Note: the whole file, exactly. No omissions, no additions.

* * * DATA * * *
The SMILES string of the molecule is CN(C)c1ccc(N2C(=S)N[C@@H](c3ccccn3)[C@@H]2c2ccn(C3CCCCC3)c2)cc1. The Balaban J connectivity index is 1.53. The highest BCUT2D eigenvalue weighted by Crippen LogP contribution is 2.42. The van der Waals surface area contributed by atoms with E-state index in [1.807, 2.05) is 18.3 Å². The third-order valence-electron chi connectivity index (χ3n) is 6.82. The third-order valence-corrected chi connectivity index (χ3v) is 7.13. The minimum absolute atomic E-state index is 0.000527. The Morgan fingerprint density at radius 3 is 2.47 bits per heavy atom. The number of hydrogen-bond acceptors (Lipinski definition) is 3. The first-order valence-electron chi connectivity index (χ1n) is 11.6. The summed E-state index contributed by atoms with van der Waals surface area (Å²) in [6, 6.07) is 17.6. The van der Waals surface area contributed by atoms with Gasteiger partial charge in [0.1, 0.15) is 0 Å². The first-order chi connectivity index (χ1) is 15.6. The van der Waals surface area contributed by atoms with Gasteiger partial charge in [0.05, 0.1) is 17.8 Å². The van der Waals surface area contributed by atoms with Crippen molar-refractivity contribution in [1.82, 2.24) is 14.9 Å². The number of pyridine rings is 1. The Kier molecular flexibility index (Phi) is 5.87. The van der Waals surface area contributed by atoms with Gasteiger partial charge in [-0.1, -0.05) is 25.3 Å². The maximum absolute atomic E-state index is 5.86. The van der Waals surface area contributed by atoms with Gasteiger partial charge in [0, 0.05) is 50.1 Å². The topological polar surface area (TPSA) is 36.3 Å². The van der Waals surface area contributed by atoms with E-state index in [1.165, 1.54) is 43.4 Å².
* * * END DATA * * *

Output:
The SMILES string of the molecule is CN(C)c1ccc(N2C(=S)N[C@@H](c3ccccn3)[C@@H]2c2ccn(C3CCCCC3)c2)cc1. The Balaban J connectivity index is 1.53. The highest BCUT2D eigenvalue weighted by Crippen LogP contribution is 2.42. The van der Waals surface area contributed by atoms with E-state index in [1.807, 2.05) is 18.3 Å². The third-order valence-electron chi connectivity index (χ3n) is 6.82. The third-order valence-corrected chi connectivity index (χ3v) is 7.13. The minimum absolute atomic E-state index is 0.000527. The Morgan fingerprint density at radius 3 is 2.47 bits per heavy atom. The number of hydrogen-bond acceptors (Lipinski definition) is 3. The first-order valence-electron chi connectivity index (χ1n) is 11.6. The summed E-state index contributed by atoms with van der Waals surface area (Å²) in [6, 6.07) is 17.6. The van der Waals surface area contributed by atoms with Gasteiger partial charge in [0.1, 0.15) is 0 Å². The first-order chi connectivity index (χ1) is 15.6. The van der Waals surface area contributed by atoms with Gasteiger partial charge in [0.05, 0.1) is 17.8 Å². The van der Waals surface area contributed by atoms with Crippen molar-refractivity contribution in [1.82, 2.24) is 14.9 Å². The number of pyridine rings is 1. The Kier molecular flexibility index (Phi) is 5.87. The van der Waals surface area contributed by atoms with Gasteiger partial charge in [-0.1, -0.05) is 25.3 Å². The maximum absolute atomic E-state index is 5.86. The van der Waals surface area contributed by atoms with Gasteiger partial charge in [0, 0.05) is 50.1 Å². The topological polar surface area (TPSA) is 36.3 Å². The van der Waals surface area contributed by atoms with E-state index in [1.165, 1.54) is 43.4 Å².